As the business stands, I make a comfortable living and don't own a dime to anyone. I have steady customers and an ample supply of new ones. I have no problem "firing" customers who give me agita. I haven't spent a dime on ad vertising since the early 1980s, as every bit of work I do comes from word of mouth from satisfied customers. The work is almost always interesting an d most of the time, fun. When people ask me what I do, I tell them, "I get paid to play with other people's toys."
So, at this point, I'm looking much less at a "wildly successful" business and more at a comfortable semi-retirement where I get to play more with my own toys.
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On Tue, 24 May 2016 11:42:06 -0700 (PDT)
<snip>

Well, I think you've done well from that description.
The "other guy" always has way cooler toys to play with than I do. They normally call it work though ;-)
I try to settle for small items nowadays. Just don't have room for anything else...
--
Leon Fisk
Grand Rapids MI/Zone 5b
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On 05/24/2016 1:42 PM, rangerssuck wrote: ...

OK, background context can change the picture entirely.
Given the type of work it seems you're doing, I was just coming back to say I thought the Gunner-type of billing made the most sense.
On the other while it probably doesn't matter for your particular situation, even as a sole proprietorship as a marketing ploy I costed proposals and billed at a given hourly rate and then added markup to it for Overhead & Expenses and Administrative to get the full billing rate.
I felt it had the primary advantage with the primary customer base (electric utilities, "the big guys") as they were fully aware of the cost of fringe benefits, vacation and sick pay, etc., etc., etc., and showing the breakdown made them consider that it was no different for me as self-employed although I could have a quite a lot lower multiplier than they and still be comfortable. Even if you don't actually go so far as to changing your practice, going through the exercise to compute those necessary multipliers (and, perhaps, working backwards from what you're billing to see what your actual hourly wage rate is, roughly) is, if nothing else, informative.
As far as the present goal, while I don't agree with all his many predilections regarding _never_ using deficit financing (there would be _no_ production agriculture in the US if everybody followed that model; there simply isn't enough money in the enterprise to cash flow inputs when they're needed as one simple example), Dave Ramsey has much to credit with advice to "live like noone else so you can live like no one else!"
Just as an outsider throwing advice, I'd suggest you'll get to that more comfortable semi-retirement a lot sooner and it'll be a lot more comfortable if you'll be a little more aggressive on the revenue side right now.
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On Tuesday, May 24, 2016 at 3:02:27 PM UTC-4, dpb wrote:

Oh PLEASE don't feed me straight lines :-) See, the difference is my billin g is real, his is fantasy. The proof would be in the tax returns, if he had any. But let's not get started on that.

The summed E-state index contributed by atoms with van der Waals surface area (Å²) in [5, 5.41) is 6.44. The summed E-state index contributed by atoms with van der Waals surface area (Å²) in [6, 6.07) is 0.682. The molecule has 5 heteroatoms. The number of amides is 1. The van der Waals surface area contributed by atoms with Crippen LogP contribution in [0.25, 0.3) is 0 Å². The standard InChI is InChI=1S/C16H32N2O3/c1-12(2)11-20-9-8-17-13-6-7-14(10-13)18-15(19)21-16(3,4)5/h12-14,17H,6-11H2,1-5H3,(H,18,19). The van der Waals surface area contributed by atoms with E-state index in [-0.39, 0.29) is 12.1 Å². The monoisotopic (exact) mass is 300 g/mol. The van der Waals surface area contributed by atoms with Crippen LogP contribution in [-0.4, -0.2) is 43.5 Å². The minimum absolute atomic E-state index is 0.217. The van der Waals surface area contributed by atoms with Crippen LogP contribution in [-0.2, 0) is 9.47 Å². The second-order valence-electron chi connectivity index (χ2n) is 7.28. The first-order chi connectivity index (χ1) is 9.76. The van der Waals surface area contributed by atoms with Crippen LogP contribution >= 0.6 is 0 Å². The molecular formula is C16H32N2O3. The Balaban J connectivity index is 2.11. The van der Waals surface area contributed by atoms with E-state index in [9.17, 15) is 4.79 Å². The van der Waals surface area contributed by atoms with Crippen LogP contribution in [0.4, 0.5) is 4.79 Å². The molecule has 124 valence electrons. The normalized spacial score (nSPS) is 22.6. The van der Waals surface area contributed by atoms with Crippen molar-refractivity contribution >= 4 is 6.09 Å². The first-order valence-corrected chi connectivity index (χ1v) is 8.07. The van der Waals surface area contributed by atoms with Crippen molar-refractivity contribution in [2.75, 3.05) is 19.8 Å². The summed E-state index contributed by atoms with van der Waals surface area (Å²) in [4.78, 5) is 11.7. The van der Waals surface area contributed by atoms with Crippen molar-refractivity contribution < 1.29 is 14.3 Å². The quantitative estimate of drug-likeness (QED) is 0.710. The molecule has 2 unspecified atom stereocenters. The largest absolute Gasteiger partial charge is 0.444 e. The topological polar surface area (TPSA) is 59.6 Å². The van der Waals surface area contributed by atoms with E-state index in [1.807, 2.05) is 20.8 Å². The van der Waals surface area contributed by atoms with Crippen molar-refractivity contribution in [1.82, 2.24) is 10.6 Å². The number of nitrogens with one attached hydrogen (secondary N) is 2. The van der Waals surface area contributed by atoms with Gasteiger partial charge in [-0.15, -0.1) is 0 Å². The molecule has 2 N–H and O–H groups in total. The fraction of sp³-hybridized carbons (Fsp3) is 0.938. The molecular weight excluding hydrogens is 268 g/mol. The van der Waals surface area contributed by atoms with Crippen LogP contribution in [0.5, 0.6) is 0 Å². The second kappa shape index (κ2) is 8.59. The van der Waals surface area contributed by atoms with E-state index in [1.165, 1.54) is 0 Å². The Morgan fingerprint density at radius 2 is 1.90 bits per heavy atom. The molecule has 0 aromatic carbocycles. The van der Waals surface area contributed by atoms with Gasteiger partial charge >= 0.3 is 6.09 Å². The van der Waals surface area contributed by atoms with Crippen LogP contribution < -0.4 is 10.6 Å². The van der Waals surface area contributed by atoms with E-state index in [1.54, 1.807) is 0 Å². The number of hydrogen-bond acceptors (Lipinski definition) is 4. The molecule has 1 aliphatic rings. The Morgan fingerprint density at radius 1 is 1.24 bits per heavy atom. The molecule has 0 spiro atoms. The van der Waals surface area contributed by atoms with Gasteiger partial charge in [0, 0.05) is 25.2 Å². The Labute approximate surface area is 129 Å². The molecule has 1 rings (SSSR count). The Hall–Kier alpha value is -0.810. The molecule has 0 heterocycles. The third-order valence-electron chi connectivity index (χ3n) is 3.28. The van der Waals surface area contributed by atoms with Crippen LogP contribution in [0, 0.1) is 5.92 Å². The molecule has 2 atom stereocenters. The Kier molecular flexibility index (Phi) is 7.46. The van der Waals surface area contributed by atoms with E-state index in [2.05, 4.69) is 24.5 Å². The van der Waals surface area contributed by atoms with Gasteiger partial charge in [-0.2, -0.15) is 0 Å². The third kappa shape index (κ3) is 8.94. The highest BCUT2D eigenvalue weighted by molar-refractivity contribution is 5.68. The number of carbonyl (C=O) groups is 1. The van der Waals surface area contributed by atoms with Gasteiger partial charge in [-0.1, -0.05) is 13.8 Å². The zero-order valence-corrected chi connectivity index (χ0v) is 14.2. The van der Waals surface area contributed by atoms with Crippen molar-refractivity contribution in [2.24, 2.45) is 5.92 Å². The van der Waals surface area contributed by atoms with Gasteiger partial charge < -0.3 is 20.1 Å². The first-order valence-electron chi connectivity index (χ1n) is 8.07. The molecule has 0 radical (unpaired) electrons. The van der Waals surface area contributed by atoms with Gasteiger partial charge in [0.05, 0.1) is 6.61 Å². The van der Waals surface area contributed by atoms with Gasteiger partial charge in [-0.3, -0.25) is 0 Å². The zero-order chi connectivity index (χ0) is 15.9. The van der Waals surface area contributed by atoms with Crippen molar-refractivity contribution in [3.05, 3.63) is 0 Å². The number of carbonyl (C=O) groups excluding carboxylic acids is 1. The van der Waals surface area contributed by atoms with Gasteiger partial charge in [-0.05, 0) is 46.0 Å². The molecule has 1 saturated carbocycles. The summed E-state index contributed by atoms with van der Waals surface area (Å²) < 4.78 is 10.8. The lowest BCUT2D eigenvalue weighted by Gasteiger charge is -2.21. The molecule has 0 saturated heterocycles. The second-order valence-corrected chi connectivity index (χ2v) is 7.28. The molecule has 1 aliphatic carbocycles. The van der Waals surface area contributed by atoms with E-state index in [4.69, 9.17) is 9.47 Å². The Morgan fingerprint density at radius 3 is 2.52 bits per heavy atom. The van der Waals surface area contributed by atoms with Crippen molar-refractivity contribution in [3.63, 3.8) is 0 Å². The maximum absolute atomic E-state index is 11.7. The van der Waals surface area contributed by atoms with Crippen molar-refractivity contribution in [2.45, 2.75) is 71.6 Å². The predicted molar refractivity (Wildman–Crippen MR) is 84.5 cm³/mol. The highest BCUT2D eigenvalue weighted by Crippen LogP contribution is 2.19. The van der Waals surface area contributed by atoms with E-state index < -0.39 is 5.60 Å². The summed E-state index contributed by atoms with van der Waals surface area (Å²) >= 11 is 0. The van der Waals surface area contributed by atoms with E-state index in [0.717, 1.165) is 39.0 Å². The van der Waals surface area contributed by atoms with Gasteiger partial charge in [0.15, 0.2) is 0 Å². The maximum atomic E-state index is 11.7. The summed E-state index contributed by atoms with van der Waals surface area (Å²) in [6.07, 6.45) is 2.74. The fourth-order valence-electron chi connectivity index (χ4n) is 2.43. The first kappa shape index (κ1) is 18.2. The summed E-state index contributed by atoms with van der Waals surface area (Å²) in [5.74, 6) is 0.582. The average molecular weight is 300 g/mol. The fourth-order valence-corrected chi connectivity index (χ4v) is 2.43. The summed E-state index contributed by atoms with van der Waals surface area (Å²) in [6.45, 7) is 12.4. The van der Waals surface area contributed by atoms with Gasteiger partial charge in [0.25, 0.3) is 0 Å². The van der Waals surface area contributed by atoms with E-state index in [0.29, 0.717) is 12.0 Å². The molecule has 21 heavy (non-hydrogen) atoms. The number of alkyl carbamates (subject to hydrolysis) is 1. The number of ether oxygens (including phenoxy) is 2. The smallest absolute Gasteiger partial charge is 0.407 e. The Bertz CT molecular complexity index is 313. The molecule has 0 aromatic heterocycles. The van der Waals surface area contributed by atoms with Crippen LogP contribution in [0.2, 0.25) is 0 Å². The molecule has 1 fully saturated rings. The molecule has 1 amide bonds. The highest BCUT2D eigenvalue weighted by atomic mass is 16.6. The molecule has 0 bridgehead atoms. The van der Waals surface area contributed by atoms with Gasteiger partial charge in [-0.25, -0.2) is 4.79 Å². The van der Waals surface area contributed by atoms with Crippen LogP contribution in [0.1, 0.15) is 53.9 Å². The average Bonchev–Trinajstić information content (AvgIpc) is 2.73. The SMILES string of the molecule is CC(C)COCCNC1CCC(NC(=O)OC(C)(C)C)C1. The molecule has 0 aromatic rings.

Are you saying that you't write an invoice with, say, $100 for labor and $2 0 for markup, or just bill $120 and be done with it. IOW, did you itemize y our markup on the invoice? That is interesting. I had one customer (since f ired by me) who insisted on a discount. So, I would overbill him 20% and th en give him a 10% discount. He felt good about it.

My customers have also included some heavy hitters - AT&T, Verizon, Lucent, IBM, Fujitsu, Daewoo. All in all, they are pretty easy to deal with, as th e people who write the checks have no idea what they're for, and couldn't c are less as long as the invoice is rubber-stamped by someone.

Oh, i'm pretty much on schedule now. I've got savings, a house that's bigge r than I want to retire in (with property values rising) and in a location (just outside of NYC) where I don't plan to stay after retirement. I'll do just fine a few hundred miles away with a smaller house.

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On 05/24/2016 2:38 PM, rangerssuck wrote: ...

Yes, I showed the breakdown on invoices identically as in proposals. Was thinking should mention a primary reason I began doing that came from one thing I had learned/seen in an earlier life working for a major corp was that as a middle manager of the level roughly equivalent to those making decisions on work I never saw fully-burdened labor rates for any of my subordinates; only their base wage. Thus, often these managers would not know what even their own company's cost structure was so when presented the outside consultant's fully-burdened rate cold it just seemed so out of line they were immediately put off (and had been for years, generally, this not being a new experience). Consequently, if you came in instead at a base wage similar to or at least in touch with what they were used to seeing, even though the total was the same they could relate and it eased the pain.